Based on past years, I believe that a top-15 finish is within reach. (iRunFar, you’re on notice.) In past years it has required a time of 24:30 or less, or an ITRA score in the 790’s. That would be a great race for me, but I’m not flying to France for anything less.

UTMB 2016 route preview

Bighorn 100: June 16

The Boston Marathon and Ultra Trail du Mont Blanc are vastly different races, and my training after April 17 will change accordingly.

To help accelerate and motivate the transition, I’ve registered for Bighorn 100. On its own, it seems like a worthy race: it normally attracts a few elite runners; it’s a Hardrock qualifier; and it passes through a mountain range in which I’ve spent too little time.

But Bighorn will also be useful in taking stock of my ultra fitness and “warming up” for UTMB, since it also has ample vertical (21,000 feet of gain) and races through the night.

Posted in on January 25, 2017
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  1. Jimmy on January 25, 2017 at 3:28 pm

    Good luck! This sounds like an exciting year.

  2. SusanS on January 25, 2017 at 7:11 pm

    I’ve always wondered why you do not try mountaineering since endurance is not an issue for you, nor crossing technical terrain.

  3. Brian M on January 26, 2017 at 7:37 am

    Bighorn is a fantastic race and offers up a scenic chunk of the northern part of the range. Keep an eye on the snowpack; during snowy years it can be a mud fest up high. Also be ready for some heat! I think a lot of runners were caught off guard and suffered accordingly when highs reached the 90’s last year.

    • CJ on January 31, 2017 at 9:43 am

      I live in the foothills of the Bighorns and I love these mountains. I was backpacking that up the Little Horn Canyon that day…there were a lot of very exhausted and dehydrated runners…and those were only the 50 milers It was HOT! It’s a gorgeous trail but it’s tough and rocky, and there are rattlesnakes!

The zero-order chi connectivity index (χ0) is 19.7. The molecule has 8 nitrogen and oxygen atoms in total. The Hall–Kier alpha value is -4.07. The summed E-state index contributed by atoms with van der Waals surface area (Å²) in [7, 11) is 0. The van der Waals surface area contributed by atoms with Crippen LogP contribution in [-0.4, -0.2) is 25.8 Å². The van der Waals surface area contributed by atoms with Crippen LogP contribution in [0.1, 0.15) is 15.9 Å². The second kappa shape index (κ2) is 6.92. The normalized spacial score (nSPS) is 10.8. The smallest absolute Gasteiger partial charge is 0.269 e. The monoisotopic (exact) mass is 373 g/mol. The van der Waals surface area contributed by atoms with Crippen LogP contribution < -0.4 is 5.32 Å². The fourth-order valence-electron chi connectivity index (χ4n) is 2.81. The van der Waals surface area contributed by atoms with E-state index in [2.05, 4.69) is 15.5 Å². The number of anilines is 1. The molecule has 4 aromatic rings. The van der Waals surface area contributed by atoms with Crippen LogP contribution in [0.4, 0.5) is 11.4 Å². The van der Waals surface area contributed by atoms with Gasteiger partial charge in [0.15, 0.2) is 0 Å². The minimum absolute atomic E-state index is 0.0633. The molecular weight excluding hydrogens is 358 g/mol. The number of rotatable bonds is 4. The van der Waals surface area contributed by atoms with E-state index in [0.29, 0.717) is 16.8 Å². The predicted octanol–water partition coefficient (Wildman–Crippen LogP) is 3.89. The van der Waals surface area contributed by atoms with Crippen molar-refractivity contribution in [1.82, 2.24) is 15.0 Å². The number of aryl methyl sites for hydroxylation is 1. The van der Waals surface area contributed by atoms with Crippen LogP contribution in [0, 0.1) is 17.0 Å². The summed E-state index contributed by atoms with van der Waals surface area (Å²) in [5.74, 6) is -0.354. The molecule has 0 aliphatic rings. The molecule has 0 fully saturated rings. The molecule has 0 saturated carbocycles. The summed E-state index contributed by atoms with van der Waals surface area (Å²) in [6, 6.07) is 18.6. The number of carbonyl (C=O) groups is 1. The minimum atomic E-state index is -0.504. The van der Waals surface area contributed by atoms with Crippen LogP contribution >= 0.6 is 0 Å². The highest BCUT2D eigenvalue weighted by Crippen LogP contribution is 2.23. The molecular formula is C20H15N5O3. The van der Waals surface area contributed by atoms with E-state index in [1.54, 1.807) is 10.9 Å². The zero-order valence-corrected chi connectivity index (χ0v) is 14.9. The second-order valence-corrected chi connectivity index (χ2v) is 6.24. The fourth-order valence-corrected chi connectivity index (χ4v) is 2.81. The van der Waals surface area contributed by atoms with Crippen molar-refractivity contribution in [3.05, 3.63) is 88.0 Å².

We are getting nailed with snow this year so the trail could get interesting!

  4. Bob S. on January 26, 2017 at 1:05 pm

    I’ll cheer you on when you come to Boston. You should do a gear talk while you’re here.

  5. CHRIS S on January 31, 2017 at 1:39 pm

    Andrew – Really enjoy the blog. Another first-time UTMB runner here. What I am most looking forward to at UTMB, besides the course, is the atmosphere. Running through small villages and finishing through the winding streets of Chamonix packed with spectators from all over the world
    has to beat the typical ultra experience of crossing a nearly deserted finish line in a city park. That is what sets UTMB apart and makes it a bucket list race worth the byzantine application process – at least I hope.

    Now I just have to figure out how to train for 30,000+ feet of vertical while living in Texas.

    • Andrew Skurka on January 31, 2017 at 2:27 pm

      Sounds like you’ll have to spend some time in CO this summer. I’m not sure there’s 30,000 vertical feet in the state of Texas, never mind in one location where you could train on it regularly.